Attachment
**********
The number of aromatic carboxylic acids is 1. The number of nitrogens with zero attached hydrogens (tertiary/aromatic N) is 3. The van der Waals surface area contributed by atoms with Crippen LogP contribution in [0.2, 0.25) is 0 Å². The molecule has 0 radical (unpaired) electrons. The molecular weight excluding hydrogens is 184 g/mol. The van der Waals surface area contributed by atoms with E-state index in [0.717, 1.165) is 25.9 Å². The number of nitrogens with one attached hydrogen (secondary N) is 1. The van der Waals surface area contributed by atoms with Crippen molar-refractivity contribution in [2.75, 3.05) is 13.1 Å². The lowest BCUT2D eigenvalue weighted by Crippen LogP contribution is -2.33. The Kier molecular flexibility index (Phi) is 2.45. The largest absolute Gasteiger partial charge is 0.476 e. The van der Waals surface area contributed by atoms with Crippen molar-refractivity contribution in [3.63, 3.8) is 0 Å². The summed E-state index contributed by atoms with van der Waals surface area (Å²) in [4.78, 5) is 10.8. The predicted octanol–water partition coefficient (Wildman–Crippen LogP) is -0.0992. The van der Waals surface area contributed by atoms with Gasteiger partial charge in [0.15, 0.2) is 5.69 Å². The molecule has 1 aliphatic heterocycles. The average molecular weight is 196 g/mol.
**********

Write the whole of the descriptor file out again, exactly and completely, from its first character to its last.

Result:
The number of aromatic carboxylic acids is 1. The number of nitrogens with zero attached hydrogens (tertiary/aromatic N) is 3. The van der Waals surface area contributed by atoms with Crippen LogP contribution in [0.2, 0.25) is 0 Å². The molecule has 0 radical (unpaired) electrons. The molecular weight excluding hydrogens is 184 g/mol. The van der Waals surface area contributed by atoms with E-state index in [0.717, 1.165) is 25.9 Å². The number of nitrogens with one attached hydrogen (secondary N) is 1. The van der Waals surface area contributed by atoms with Crippen molar-refractivity contribution in [2.75, 3.05) is 13.1 Å². The lowest BCUT2D eigenvalue weighted by Crippen LogP contribution is -2.33. The Kier molecular flexibility index (Phi) is 2.45. The largest absolute Gasteiger partial charge is 0.476 e. The van der Waals surface area contributed by atoms with Crippen molar-refractivity contribution in [3.63, 3.8) is 0 Å². The summed E-state index contributed by atoms with van der Waals surface area (Å²) in [4.78, 5) is 10.8. The predicted octanol–water partition coefficient (Wildman–Crippen LogP) is -0.0992. The van der Waals surface area contributed by atoms with Gasteiger partial charge in [0.15, 0.2) is 5.69 Å². The molecule has 1 aliphatic heterocycles. The average molecular weight is 196 g/mol.